• B. Leekley profile image

      Brian Leekley 2 months ago from Kalamazoo, Michigan, USA

      Years ago I had a cable TV service with over one hundred channels, and more often than not there was nothing on worth watching. What regular and special TV shows make paying the YouTube TV $420 per year cost worth it for you?

    • Glenn Stok profile image

      Glenn Stok 2 months ago from Long Island, NY

      Andrew, You’re right. I just made the correction. I had to update the article anyway to reflect the new support app for the Roku.

      I originally had tested four streams at once when I was first researching it, but I didn’t let it run long enough. I just tried it again tonight and let it run longer.

      After a while one of the devices cut off with a warning saying that my service was being used elsewhere. The error message could have been worded more correctly, but nevertheless it was clear that only three streams are possible.

      You can see the corrected text in the first section in this article. I appreciate your feedback to bring this to my attention.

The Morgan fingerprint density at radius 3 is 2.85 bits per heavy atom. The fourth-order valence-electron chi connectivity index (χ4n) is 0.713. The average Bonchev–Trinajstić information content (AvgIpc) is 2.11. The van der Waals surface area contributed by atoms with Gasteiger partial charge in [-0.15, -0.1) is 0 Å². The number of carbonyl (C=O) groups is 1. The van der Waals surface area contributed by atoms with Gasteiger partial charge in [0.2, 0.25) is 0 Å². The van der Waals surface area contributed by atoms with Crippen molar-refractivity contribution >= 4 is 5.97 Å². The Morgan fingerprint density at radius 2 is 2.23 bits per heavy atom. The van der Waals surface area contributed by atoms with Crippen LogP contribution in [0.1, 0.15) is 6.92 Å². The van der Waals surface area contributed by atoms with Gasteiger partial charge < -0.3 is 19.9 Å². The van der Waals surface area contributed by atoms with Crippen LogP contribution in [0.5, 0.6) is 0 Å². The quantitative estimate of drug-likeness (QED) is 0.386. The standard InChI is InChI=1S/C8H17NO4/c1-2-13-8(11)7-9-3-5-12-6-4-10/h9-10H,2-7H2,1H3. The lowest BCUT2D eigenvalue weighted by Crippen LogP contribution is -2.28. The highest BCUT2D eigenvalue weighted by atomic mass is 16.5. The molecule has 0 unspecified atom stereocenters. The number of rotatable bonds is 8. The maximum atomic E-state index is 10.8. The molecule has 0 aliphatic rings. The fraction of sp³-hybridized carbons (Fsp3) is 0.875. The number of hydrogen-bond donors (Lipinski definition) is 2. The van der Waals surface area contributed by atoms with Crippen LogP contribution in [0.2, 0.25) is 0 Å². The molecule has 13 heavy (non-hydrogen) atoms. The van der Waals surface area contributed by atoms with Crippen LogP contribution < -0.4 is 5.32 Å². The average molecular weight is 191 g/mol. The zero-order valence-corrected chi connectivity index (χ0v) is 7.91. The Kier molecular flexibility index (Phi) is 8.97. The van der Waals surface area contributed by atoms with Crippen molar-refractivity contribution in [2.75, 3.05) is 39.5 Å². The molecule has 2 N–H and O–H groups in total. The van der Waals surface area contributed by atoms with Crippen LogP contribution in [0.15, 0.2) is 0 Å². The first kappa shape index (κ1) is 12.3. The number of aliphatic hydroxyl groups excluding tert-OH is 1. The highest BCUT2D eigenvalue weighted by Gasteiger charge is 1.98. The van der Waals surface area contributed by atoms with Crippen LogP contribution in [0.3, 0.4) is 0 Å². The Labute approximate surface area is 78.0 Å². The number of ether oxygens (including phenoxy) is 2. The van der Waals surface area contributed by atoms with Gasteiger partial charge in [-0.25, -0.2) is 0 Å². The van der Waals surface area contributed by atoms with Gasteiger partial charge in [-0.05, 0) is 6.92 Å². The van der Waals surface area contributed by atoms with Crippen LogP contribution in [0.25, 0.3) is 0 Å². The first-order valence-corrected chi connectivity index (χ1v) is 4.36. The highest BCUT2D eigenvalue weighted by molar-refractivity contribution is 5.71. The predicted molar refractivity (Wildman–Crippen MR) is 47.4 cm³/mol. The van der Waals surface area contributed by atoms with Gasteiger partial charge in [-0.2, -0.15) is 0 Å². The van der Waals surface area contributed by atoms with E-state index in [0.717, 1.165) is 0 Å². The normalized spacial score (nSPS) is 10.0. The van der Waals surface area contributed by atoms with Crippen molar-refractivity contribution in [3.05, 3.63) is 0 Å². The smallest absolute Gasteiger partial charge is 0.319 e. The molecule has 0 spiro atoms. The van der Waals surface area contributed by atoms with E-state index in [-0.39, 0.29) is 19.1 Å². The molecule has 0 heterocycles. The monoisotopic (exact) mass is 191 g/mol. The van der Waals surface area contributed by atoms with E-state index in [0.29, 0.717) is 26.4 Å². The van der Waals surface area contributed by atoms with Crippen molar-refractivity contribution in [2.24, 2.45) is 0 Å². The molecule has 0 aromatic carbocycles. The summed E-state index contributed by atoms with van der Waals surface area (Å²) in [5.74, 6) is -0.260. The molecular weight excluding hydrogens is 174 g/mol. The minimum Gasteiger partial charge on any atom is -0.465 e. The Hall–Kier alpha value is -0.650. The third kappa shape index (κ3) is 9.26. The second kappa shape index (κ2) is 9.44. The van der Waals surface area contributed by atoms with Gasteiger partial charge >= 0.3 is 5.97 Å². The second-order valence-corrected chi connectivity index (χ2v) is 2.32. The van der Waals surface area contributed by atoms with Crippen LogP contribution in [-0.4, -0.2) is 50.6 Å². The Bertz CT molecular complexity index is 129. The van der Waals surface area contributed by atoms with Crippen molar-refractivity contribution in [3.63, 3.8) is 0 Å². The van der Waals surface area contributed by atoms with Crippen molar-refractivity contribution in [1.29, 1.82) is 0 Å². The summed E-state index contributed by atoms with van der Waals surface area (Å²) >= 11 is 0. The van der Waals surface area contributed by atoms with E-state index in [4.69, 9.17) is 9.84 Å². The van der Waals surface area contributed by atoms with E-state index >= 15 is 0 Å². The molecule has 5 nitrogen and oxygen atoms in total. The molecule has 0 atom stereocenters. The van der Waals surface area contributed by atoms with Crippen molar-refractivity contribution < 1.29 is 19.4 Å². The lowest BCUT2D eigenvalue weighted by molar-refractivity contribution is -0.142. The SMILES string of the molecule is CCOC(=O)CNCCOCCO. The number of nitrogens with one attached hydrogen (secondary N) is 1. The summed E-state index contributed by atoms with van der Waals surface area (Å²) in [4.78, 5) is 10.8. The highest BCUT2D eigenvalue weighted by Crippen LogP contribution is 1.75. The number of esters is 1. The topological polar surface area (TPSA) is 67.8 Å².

• profile image

      Andrew 2 months ago

      Thanks for the write-up, but one of your comments contradicts the Youtube TV FAQs. You state that "Six streams can be watched simultaneously". I have a family of 5 who would LOVE this, but according to the Youtube TV FAQ, you can have 6 separate accounts, but only 3 simultaneous streams. "YouTube TV membership comes with 6 accounts to share with roommates or family members in your household. (Ages 13 and up.) Everyone gets their own login and personal DVR library. Up to 3 simultaneous streams are allowed per membership."

      Did you actually test the concurrent streams, or did you just assume the simultaneous capability?

      Thanks again for the write-up, as I am close to cutting the cord just like you ... and retaining phone & internet only with my cable provider.

    • Eastward profile image

      Eastward 2 months ago from Phuket, Thailand

      Good to know. I appreciate the info!

    • Glenn Stok profile image

      Glenn Stok 2 months ago from Long Island, NY